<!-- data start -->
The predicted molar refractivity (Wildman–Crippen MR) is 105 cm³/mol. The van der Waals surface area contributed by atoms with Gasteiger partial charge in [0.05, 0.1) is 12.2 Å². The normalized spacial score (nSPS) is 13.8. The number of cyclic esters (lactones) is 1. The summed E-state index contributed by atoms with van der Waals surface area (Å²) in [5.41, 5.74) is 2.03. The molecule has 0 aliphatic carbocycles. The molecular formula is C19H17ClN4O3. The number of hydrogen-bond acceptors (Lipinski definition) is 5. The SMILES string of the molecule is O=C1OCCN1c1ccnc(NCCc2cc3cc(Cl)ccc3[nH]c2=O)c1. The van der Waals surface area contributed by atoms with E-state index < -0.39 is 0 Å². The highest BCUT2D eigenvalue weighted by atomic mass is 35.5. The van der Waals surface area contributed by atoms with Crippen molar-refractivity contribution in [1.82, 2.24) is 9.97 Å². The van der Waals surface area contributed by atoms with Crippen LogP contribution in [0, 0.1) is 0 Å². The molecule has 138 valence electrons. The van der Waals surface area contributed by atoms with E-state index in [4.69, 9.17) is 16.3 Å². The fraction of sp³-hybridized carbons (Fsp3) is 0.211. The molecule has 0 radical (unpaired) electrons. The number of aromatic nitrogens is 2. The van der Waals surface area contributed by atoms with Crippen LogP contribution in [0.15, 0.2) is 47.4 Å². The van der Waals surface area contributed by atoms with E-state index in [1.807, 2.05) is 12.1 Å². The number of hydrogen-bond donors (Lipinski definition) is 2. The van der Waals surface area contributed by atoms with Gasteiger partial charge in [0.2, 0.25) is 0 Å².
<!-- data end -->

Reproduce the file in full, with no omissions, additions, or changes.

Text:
The predicted molar refractivity (Wildman–Crippen MR) is 105 cm³/mol. The van der Waals surface area contributed by atoms with Gasteiger partial charge in [0.05, 0.1) is 12.2 Å². The normalized spacial score (nSPS) is 13.8. The number of cyclic esters (lactones) is 1. The summed E-state index contributed by atoms with van der Waals surface area (Å²) in [5.41, 5.74) is 2.03. The molecule has 0 aliphatic carbocycles. The molecular formula is C19H17ClN4O3. The number of hydrogen-bond acceptors (Lipinski definition) is 5. The SMILES string of the molecule is O=C1OCCN1c1ccnc(NCCc2cc3cc(Cl)ccc3[nH]c2=O)c1. The van der Waals surface area contributed by atoms with E-state index < -0.39 is 0 Å². The highest BCUT2D eigenvalue weighted by atomic mass is 35.5. The van der Waals surface area contributed by atoms with Crippen molar-refractivity contribution in [1.82, 2.24) is 9.97 Å². The van der Waals surface area contributed by atoms with Crippen LogP contribution in [0, 0.1) is 0 Å². The molecule has 138 valence electrons. The van der Waals surface area contributed by atoms with E-state index in [4.69, 9.17) is 16.3 Å². The fraction of sp³-hybridized carbons (Fsp3) is 0.211. The molecule has 0 radical (unpaired) electrons. The number of aromatic nitrogens is 2. The van der Waals surface area contributed by atoms with Crippen LogP contribution in [0.15, 0.2) is 47.4 Å². The van der Waals surface area contributed by atoms with E-state index in [1.807, 2.05) is 12.1 Å². The number of hydrogen-bond donors (Lipinski definition) is 2. The van der Waals surface area contributed by atoms with Gasteiger partial charge in [0.2, 0.25) is 0 Å².